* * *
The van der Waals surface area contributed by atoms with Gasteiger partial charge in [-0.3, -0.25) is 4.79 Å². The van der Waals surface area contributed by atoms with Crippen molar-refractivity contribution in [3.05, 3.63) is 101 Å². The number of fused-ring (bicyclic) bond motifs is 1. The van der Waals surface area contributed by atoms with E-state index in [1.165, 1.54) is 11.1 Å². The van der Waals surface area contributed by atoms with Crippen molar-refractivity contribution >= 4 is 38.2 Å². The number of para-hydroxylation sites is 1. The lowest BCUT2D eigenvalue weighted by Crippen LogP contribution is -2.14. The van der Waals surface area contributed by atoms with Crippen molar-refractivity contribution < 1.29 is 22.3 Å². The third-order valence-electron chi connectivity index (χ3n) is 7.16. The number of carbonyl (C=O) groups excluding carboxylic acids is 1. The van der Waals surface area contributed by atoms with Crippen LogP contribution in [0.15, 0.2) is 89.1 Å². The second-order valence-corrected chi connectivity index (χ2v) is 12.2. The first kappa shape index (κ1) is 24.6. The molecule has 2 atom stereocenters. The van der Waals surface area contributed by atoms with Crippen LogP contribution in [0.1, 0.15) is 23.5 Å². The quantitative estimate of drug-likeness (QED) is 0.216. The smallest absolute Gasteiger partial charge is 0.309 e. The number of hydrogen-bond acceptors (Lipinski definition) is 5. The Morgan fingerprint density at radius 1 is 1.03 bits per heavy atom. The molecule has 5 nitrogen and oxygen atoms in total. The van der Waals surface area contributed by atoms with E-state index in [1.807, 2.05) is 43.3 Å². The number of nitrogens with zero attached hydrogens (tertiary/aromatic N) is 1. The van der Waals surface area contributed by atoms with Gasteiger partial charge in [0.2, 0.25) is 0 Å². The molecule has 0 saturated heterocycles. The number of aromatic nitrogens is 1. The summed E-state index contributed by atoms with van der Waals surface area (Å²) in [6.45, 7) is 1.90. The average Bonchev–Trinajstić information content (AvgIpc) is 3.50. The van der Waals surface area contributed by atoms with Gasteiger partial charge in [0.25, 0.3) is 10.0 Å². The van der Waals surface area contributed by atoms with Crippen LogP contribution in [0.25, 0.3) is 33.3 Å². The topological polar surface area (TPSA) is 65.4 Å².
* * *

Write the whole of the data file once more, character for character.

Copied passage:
The van der Waals surface area contributed by atoms with Gasteiger partial charge in [-0.3, -0.25) is 4.79 Å². The van der Waals surface area contributed by atoms with Crippen molar-refractivity contribution in [3.05, 3.63) is 101 Å². The number of fused-ring (bicyclic) bond motifs is 1. The van der Waals surface area contributed by atoms with E-state index in [1.165, 1.54) is 11.1 Å². The van der Waals surface area contributed by atoms with Crippen molar-refractivity contribution >= 4 is 38.2 Å². The number of para-hydroxylation sites is 1. The lowest BCUT2D eigenvalue weighted by Crippen LogP contribution is -2.14. The van der Waals surface area contributed by atoms with Crippen molar-refractivity contribution < 1.29 is 22.3 Å². The third-order valence-electron chi connectivity index (χ3n) is 7.16. The number of carbonyl (C=O) groups excluding carboxylic acids is 1. The van der Waals surface area contributed by atoms with Crippen LogP contribution in [0.15, 0.2) is 89.1 Å². The second-order valence-corrected chi connectivity index (χ2v) is 12.2. The first kappa shape index (κ1) is 24.6. The molecule has 2 atom stereocenters. The van der Waals surface area contributed by atoms with Crippen LogP contribution in [0.1, 0.15) is 23.5 Å². The quantitative estimate of drug-likeness (QED) is 0.216. The smallest absolute Gasteiger partial charge is 0.309 e. The number of hydrogen-bond acceptors (Lipinski definition) is 5. The Morgan fingerprint density at radius 1 is 1.03 bits per heavy atom. The molecule has 5 nitrogen and oxygen atoms in total. The van der Waals surface area contributed by atoms with E-state index in [1.807, 2.05) is 43.3 Å². The number of nitrogens with zero attached hydrogens (tertiary/aromatic N) is 1. The van der Waals surface area contributed by atoms with Gasteiger partial charge in [0.2, 0.25) is 0 Å². The molecule has 0 saturated heterocycles. The number of aromatic nitrogens is 1. The summed E-state index contributed by atoms with van der Waals surface area (Å²) in [6.45, 7) is 1.90. The average Bonchev–Trinajstić information content (AvgIpc) is 3.50. The van der Waals surface area contributed by atoms with Gasteiger partial charge in [0.25, 0.3) is 10.0 Å². The van der Waals surface area contributed by atoms with Crippen LogP contribution in [0.25, 0.3) is 33.3 Å². The topological polar surface area (TPSA) is 65.4 Å².